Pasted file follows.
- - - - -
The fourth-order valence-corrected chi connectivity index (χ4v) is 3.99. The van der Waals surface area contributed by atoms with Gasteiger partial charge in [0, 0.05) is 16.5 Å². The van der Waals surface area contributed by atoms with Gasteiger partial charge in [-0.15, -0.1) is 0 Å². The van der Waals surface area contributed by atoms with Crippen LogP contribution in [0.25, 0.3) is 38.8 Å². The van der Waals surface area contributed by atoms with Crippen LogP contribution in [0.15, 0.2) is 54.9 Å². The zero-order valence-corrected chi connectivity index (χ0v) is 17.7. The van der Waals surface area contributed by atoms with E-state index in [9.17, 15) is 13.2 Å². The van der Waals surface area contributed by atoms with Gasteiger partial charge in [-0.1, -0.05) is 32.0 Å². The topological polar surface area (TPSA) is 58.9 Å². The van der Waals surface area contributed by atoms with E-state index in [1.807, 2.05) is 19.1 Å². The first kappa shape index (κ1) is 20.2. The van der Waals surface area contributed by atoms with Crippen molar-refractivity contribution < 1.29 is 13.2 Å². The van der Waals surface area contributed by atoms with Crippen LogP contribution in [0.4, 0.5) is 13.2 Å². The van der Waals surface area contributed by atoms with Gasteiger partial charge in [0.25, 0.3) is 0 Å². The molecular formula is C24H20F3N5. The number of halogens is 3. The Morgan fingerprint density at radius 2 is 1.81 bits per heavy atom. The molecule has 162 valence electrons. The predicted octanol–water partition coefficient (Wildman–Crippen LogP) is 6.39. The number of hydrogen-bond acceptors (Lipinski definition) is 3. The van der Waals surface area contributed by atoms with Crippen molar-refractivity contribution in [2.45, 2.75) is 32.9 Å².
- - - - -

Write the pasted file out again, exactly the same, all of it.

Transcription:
The fourth-order valence-corrected chi connectivity index (χ4v) is 3.99. The van der Waals surface area contributed by atoms with Gasteiger partial charge in [0, 0.05) is 16.5 Å². The van der Waals surface area contributed by atoms with Gasteiger partial charge in [-0.15, -0.1) is 0 Å². The van der Waals surface area contributed by atoms with Crippen LogP contribution in [0.25, 0.3) is 38.8 Å². The van der Waals surface area contributed by atoms with Crippen LogP contribution in [0.15, 0.2) is 54.9 Å². The zero-order valence-corrected chi connectivity index (χ0v) is 17.7. The van der Waals surface area contributed by atoms with E-state index in [9.17, 15) is 13.2 Å². The van der Waals surface area contributed by atoms with Gasteiger partial charge in [-0.1, -0.05) is 32.0 Å². The topological polar surface area (TPSA) is 58.9 Å². The van der Waals surface area contributed by atoms with E-state index in [1.807, 2.05) is 19.1 Å². The first kappa shape index (κ1) is 20.2. The van der Waals surface area contributed by atoms with Crippen molar-refractivity contribution < 1.29 is 13.2 Å². The van der Waals surface area contributed by atoms with Crippen LogP contribution in [0.4, 0.5) is 13.2 Å². The van der Waals surface area contributed by atoms with Gasteiger partial charge in [0.25, 0.3) is 0 Å². The molecular formula is C24H20F3N5. The number of halogens is 3. The Morgan fingerprint density at radius 2 is 1.81 bits per heavy atom. The molecule has 162 valence electrons. The predicted octanol–water partition coefficient (Wildman–Crippen LogP) is 6.39. The number of hydrogen-bond acceptors (Lipinski definition) is 3. The van der Waals surface area contributed by atoms with Crippen molar-refractivity contribution in [2.45, 2.75) is 32.9 Å².